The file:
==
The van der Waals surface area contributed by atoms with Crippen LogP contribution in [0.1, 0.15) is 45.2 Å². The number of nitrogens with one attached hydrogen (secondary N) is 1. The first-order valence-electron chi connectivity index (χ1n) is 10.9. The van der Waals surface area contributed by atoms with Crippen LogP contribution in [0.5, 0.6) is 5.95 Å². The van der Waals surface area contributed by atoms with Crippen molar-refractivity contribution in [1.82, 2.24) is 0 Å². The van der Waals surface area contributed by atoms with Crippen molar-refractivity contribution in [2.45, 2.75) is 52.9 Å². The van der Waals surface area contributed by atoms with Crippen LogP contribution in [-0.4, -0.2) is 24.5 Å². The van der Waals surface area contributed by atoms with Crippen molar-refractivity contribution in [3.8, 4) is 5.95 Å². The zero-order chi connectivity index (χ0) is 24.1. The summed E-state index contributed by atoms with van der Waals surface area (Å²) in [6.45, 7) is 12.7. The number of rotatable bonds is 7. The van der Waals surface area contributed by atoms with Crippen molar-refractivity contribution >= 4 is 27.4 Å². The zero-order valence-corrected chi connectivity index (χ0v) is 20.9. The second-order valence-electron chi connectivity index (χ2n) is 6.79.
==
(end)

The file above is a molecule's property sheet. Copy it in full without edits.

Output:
The van der Waals surface area contributed by atoms with Crippen LogP contribution in [0.1, 0.15) is 45.2 Å². The number of nitrogens with one attached hydrogen (secondary N) is 1. The first-order valence-electron chi connectivity index (χ1n) is 10.9. The van der Waals surface area contributed by atoms with Crippen LogP contribution in [0.5, 0.6) is 5.95 Å². The van der Waals surface area contributed by atoms with Crippen molar-refractivity contribution in [1.82, 2.24) is 0 Å². The van der Waals surface area contributed by atoms with Crippen molar-refractivity contribution in [2.45, 2.75) is 52.9 Å². The van der Waals surface area contributed by atoms with Crippen LogP contribution in [-0.4, -0.2) is 24.5 Å². The van der Waals surface area contributed by atoms with Crippen molar-refractivity contribution in [3.8, 4) is 5.95 Å². The zero-order chi connectivity index (χ0) is 24.1. The summed E-state index contributed by atoms with van der Waals surface area (Å²) in [6.45, 7) is 12.7. The number of rotatable bonds is 7. The van der Waals surface area contributed by atoms with Crippen molar-refractivity contribution >= 4 is 27.4 Å². The zero-order valence-corrected chi connectivity index (χ0v) is 20.9. The second-order valence-electron chi connectivity index (χ2n) is 6.79.